In Heimlich v. Shivji, 2017 Cal. App. LEXIS 499 (May 31, 2017), Plaintiff (Attorney) sued Defendant (Client) in the trial court for unpaid invoices despite a retainer agreement providing for arbitration. After answering, Client made a § 998 offer to Attorney for $30,001 and later demanded arbitration. The trial court ordered the matter to arbitration which ultimately resulted in zero recovery for either side. Six days after the arbitration award, Client requested that the arbitrator award costs pursuant to § 998. The arbitrator refused on the grounds that he no longer had jurisdiction to take further action on the matter post-award. Client then asked the trial court to confirm the arbitration award and to award costs pursuant to § 998. The court confirmed the arbitration award but denied Client’s demand for costs under § 998 as untimely. Client appealed.
The Court of Appeals reversed the order confirming the arbitration award and directed than an order be entered partially vacating the award to allow for a determination of Client’s request for cost under § 998 by the arbitrator. The Court of Appeals held that because § 998(b)(2) states an offer that is not accepted “cannot be given in evidence upon the trial or arbitration,” Client’s request for fees was timely and the arbitrator’s refusal to hear evidence of Attorney’s rejection of Client’s § 998 was in error.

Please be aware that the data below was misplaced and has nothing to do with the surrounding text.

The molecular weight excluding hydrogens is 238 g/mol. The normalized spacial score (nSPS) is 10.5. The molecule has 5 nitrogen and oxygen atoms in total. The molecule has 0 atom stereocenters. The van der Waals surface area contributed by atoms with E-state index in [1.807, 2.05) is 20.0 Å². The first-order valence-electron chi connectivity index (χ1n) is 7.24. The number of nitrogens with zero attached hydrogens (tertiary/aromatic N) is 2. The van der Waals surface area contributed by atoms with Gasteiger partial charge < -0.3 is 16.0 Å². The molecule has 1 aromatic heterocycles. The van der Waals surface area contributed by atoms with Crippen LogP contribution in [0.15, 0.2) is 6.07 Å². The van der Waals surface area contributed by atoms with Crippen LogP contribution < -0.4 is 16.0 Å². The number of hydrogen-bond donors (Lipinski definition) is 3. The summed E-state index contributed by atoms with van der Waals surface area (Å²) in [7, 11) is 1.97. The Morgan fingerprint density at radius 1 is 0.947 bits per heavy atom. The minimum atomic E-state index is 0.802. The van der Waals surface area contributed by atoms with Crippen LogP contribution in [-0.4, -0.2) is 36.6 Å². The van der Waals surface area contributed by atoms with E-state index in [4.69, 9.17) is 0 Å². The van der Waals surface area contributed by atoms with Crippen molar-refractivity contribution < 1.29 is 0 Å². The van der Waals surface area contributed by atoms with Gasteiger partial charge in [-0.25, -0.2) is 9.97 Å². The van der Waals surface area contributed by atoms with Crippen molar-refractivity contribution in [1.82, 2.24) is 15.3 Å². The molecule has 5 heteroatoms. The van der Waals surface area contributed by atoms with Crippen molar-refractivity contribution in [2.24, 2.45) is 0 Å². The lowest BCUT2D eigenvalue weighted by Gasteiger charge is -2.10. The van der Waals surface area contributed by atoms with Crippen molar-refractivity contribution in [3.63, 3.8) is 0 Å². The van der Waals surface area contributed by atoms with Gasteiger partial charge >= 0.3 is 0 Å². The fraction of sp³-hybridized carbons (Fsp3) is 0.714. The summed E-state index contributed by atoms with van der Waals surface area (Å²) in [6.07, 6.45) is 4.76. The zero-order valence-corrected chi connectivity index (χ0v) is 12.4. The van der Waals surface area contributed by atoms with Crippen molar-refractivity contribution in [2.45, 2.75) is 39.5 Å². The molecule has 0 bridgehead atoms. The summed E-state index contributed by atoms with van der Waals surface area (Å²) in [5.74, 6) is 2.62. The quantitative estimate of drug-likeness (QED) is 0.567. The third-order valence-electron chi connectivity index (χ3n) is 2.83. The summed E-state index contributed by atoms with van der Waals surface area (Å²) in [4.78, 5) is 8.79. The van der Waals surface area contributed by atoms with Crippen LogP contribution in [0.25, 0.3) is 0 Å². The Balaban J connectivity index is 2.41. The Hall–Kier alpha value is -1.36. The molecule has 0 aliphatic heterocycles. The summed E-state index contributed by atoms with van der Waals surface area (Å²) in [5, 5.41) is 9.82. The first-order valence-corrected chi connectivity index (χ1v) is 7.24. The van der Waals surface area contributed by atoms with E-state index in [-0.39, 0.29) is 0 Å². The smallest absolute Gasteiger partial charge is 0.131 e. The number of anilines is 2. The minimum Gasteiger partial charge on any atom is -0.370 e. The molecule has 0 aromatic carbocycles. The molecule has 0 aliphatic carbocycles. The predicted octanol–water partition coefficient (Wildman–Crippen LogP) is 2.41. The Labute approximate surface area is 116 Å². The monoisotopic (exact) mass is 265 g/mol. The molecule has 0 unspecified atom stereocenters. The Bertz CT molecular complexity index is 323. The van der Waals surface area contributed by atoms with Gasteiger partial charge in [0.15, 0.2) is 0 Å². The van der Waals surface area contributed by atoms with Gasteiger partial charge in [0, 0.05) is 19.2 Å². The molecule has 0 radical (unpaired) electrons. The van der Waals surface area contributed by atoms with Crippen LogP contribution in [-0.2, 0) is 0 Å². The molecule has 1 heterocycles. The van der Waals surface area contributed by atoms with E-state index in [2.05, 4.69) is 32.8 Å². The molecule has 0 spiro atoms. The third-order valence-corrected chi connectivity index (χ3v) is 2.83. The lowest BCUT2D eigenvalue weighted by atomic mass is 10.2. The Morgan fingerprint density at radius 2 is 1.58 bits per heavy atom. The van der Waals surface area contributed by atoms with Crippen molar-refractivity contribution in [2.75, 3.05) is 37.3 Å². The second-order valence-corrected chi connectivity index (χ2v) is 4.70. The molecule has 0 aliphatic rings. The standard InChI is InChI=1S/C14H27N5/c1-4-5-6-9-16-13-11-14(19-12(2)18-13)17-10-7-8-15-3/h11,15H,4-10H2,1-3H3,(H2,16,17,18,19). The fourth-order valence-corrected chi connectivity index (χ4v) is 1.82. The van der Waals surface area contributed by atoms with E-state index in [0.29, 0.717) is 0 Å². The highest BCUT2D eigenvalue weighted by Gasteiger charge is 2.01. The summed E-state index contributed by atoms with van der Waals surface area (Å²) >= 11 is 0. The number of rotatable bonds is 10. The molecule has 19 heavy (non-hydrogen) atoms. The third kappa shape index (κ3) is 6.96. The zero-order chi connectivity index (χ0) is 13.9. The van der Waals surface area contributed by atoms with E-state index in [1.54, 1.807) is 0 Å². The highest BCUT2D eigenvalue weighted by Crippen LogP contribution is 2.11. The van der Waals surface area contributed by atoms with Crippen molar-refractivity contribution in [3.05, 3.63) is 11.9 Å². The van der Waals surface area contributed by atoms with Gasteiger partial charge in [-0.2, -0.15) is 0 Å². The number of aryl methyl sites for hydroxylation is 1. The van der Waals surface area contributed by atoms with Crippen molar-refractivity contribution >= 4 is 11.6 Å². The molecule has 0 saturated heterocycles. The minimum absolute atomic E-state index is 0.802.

The Court of Appeals noted that the AAA Commercial Arbitration Rules empower an arbitrator to make “interim, interlocutory, or partial” awards “[i]n addition to a final award” in order to “assess and apportion the fees, expenses, and compensation related to such award…” and held that when a party’s § 998 request is made post-award (as necessitated by § 998(b)(2)), an arbitrator is empowered to recharacterize the existing award as interim, interlocutory, or partial and proceed to resolve the § 998 request by subsequent award.